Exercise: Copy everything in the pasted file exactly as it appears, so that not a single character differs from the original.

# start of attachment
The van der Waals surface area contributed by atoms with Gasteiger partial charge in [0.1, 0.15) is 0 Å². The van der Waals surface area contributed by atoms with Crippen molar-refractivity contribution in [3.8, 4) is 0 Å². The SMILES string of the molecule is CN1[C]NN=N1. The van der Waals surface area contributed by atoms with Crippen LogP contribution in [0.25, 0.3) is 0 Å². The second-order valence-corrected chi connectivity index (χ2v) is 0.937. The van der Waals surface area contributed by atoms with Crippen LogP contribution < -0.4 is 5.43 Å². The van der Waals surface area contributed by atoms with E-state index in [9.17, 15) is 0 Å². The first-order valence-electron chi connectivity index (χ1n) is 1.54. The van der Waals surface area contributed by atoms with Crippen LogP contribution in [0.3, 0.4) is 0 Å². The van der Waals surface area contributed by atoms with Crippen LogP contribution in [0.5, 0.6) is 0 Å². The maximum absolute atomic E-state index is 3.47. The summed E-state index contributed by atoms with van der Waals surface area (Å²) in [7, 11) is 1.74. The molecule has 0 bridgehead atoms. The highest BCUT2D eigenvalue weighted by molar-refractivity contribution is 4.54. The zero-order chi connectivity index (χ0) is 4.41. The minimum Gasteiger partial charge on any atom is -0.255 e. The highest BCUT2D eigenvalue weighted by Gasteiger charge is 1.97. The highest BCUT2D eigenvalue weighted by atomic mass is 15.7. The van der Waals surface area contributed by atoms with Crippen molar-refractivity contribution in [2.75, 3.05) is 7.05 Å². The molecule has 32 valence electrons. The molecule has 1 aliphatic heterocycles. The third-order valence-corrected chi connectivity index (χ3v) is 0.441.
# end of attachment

The van der Waals surface area contributed by atoms with Gasteiger partial charge in [0.1, 0.15) is 0 Å². The van der Waals surface area contributed by atoms with Crippen molar-refractivity contribution in [3.8, 4) is 0 Å². The SMILES string of the molecule is CN1[C]NN=N1. The van der Waals surface area contributed by atoms with Crippen LogP contribution in [0.25, 0.3) is 0 Å². The second-order valence-corrected chi connectivity index (χ2v) is 0.937. The van der Waals surface area contributed by atoms with Crippen LogP contribution < -0.4 is 5.43 Å². The van der Waals surface area contributed by atoms with E-state index in [9.17, 15) is 0 Å². The first-order valence-electron chi connectivity index (χ1n) is 1.54. The van der Waals surface area contributed by atoms with Crippen LogP contribution in [0.3, 0.4) is 0 Å². The van der Waals surface area contributed by atoms with Crippen LogP contribution in [0.5, 0.6) is 0 Å². The maximum absolute atomic E-state index is 3.47. The summed E-state index contributed by atoms with van der Waals surface area (Å²) in [7, 11) is 1.74. The molecule has 0 bridgehead atoms. The highest BCUT2D eigenvalue weighted by molar-refractivity contribution is 4.54. The zero-order chi connectivity index (χ0) is 4.41. The minimum Gasteiger partial charge on any atom is -0.255 e. The highest BCUT2D eigenvalue weighted by Gasteiger charge is 1.97. The highest BCUT2D eigenvalue weighted by atomic mass is 15.7. The van der Waals surface area contributed by atoms with Crippen molar-refractivity contribution in [2.75, 3.05) is 7.05 Å². The molecule has 32 valence electrons. The molecule has 1 aliphatic heterocycles. The third-order valence-corrected chi connectivity index (χ3v) is 0.441.